López-Guerra favours an ex ante lottery because it allows educational and motivational benefits (p. 8). If we identify the relevant electorate before the vote then we can target education where it will do most good. Moreover, those who are selected will hopefully be motivated by a sense of public duty, strengthened by the fact that each vote (because part of a smaller electorate) will be more weighty than under universal suffrage. These effects, he claims, would not occur if the lottery took place only after voting; people need to be selected ex ante if their behaviour is to be modified (p. 10). But the ex ante identification of voters could have negative effects, offsetting these advantages. If it was known in advance which people would decide the election, then it would be possible to target them not only with education but also with threats or bribes. An ex ante lottery could increase the risk of corruption, thereby worsening electoral outcomes. Moreover, though López-Guerra hopes that increasing the weight of each vote will increase citizens’ sense of civic responsibility, leading them to vote for the common good, it has been argued that it is the very inconsequentiality of each vote, in a large election, that allows each voter to set aside their private interests and focus on the common good (Brennan and Lomasky, 1993). Once voters are given more influence, there will be a greater temptation for them to seek to promote their private ends, rather than the common good.
I think it is wrong to assume that citizens must be selected ex ante for their behaviour to be changed. Voting behaviour is, to a significant extent, endogenous to electoral systems. In defending ex post lottery voting against the accusation that it would allow extreme minorities to win, I argued that we cannot assume that the levels of support apparently enjoyed by extremists under majoritarian systems will carry over to lottery voting (Saunders, 2010, p. 172). If many of these votes are actually protest votes, then it may be that voters feel free to vote for extremists under majoritarian systems, because they are confident that those extremists will never win a majority. If outcomes are to be decided by a single, randomly-selected vote, then this may encourage all to be more responsible, since their vote could be decisive. Of course, it could be argued that the chance of being decisive remains small, so there is little impetus on individual voters to exercise greater responsibility. Nonetheless, it seems that voter behaviour may change, although the lottery happens only after the votes are cast.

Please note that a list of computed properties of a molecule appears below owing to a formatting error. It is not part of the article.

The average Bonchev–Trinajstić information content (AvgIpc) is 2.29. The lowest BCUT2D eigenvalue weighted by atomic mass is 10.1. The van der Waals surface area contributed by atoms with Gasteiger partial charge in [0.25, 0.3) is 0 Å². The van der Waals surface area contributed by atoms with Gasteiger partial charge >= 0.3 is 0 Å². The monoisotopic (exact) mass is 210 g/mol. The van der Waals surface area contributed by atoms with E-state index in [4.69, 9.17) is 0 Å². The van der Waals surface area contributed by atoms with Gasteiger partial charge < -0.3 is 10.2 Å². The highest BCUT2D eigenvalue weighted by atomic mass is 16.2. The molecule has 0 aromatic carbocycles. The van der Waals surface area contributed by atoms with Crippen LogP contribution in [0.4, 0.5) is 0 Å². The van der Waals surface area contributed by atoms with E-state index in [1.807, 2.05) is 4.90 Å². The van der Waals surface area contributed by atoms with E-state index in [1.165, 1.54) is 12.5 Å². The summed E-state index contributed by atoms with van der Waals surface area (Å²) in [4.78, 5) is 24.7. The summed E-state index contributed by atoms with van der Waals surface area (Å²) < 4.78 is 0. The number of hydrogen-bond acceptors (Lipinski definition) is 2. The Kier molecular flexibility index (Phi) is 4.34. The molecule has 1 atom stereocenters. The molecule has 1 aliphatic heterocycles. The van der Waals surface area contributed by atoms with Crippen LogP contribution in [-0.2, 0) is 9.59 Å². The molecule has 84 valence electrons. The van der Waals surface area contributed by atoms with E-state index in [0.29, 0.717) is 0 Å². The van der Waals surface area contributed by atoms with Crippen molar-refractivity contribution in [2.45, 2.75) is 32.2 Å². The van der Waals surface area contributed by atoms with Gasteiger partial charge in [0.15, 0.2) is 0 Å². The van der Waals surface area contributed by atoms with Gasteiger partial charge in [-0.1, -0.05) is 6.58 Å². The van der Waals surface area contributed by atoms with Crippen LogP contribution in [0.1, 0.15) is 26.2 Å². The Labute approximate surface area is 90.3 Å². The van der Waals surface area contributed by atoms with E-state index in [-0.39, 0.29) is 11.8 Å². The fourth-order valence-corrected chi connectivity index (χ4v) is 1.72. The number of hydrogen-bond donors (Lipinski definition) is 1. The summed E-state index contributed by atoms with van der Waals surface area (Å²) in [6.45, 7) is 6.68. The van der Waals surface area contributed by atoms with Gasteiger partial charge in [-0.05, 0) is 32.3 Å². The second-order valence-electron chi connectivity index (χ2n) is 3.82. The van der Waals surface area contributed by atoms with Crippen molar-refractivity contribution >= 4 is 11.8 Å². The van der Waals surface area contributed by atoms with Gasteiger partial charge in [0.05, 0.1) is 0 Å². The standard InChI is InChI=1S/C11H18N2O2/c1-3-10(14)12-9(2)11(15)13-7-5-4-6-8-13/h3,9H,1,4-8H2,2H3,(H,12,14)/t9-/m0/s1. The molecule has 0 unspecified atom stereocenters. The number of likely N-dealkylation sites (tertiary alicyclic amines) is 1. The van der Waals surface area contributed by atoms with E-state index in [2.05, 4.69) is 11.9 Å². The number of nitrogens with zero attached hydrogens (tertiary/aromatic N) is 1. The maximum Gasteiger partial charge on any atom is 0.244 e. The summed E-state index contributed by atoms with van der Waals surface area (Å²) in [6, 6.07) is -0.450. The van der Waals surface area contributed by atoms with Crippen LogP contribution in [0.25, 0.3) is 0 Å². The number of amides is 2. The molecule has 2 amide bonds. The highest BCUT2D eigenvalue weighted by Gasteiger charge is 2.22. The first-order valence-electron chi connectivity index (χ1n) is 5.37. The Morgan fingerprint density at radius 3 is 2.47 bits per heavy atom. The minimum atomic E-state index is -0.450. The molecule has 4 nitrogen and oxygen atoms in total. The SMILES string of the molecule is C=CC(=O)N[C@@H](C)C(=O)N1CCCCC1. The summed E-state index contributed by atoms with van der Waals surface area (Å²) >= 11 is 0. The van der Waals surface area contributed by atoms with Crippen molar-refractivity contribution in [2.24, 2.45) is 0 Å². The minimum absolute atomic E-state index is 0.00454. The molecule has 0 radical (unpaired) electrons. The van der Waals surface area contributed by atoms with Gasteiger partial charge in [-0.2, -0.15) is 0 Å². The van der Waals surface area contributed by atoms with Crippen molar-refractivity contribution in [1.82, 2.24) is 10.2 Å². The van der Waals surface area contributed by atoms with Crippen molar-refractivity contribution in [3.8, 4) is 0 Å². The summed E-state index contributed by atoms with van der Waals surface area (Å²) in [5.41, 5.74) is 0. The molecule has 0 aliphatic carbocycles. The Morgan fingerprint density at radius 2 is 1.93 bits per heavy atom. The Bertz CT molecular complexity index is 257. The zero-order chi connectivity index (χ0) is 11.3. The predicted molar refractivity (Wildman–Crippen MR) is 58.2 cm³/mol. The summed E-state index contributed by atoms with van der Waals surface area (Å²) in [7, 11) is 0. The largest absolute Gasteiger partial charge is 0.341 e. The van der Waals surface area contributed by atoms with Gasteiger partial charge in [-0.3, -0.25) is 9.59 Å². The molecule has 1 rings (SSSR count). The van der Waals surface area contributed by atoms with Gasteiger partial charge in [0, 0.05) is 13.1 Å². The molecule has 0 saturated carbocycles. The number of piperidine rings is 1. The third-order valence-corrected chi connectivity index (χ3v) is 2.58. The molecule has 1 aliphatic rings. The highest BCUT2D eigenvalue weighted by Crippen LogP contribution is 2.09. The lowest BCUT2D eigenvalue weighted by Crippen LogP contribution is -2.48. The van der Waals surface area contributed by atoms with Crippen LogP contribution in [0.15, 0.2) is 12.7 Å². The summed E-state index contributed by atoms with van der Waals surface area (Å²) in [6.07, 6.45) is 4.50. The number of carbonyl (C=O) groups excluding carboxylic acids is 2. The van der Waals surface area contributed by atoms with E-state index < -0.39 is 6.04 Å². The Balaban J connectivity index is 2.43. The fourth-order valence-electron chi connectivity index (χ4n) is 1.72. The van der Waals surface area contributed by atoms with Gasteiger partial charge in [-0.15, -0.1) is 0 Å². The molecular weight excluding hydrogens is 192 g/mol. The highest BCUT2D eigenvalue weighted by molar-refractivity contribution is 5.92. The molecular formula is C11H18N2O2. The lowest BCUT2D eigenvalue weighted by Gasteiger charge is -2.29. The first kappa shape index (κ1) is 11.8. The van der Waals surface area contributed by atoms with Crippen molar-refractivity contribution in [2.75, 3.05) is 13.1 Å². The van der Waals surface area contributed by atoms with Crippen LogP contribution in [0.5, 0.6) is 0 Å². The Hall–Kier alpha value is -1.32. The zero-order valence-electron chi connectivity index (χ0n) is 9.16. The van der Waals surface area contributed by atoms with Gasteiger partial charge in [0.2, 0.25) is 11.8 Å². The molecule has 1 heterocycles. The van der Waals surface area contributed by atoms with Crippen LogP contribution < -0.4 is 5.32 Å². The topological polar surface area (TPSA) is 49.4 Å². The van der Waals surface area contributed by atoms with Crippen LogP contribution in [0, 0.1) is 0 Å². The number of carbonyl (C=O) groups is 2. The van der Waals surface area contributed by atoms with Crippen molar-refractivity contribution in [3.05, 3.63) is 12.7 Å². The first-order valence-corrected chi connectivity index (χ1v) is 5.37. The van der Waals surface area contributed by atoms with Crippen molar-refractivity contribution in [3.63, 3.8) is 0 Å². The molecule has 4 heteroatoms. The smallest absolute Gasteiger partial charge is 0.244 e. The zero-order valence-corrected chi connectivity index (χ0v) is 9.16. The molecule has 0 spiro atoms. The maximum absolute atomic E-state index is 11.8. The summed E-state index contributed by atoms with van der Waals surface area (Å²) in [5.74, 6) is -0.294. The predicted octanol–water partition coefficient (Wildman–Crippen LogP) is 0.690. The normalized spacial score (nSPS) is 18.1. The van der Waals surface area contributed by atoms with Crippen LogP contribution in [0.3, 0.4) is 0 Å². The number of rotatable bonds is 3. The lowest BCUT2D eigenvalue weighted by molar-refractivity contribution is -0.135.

Conversely, I hope the fact that no individual expects to be decisive encourages them to focus on the common good, rather than their own private interests. It is, I concede, a potential danger of ex post lottery voting that it may encourage extremism, since individuals may as well demand the whole cake if their chance of getting it is undiminished (Saunders, 2010, pp. 172-3). If voters do not know, beforehand, that they will be the decisive individual, then I believe that it will be easier for them to vote for the common good. An individual identified ex ante as decisive, however, is more likely to succumb to the temptation of promoting their own interests. Thus, the choice between an ex ante and an ex post lottery depends on the number of voters selected. If the decision is to be made by a single individual then I strongly prefer an ex post lottery to appointing a random dictator ex ante. The more people that we enfranchise, the weaker my preference for an ex post lottery becomes. The question is whether an ex ante lottery ever comes to seem preferable.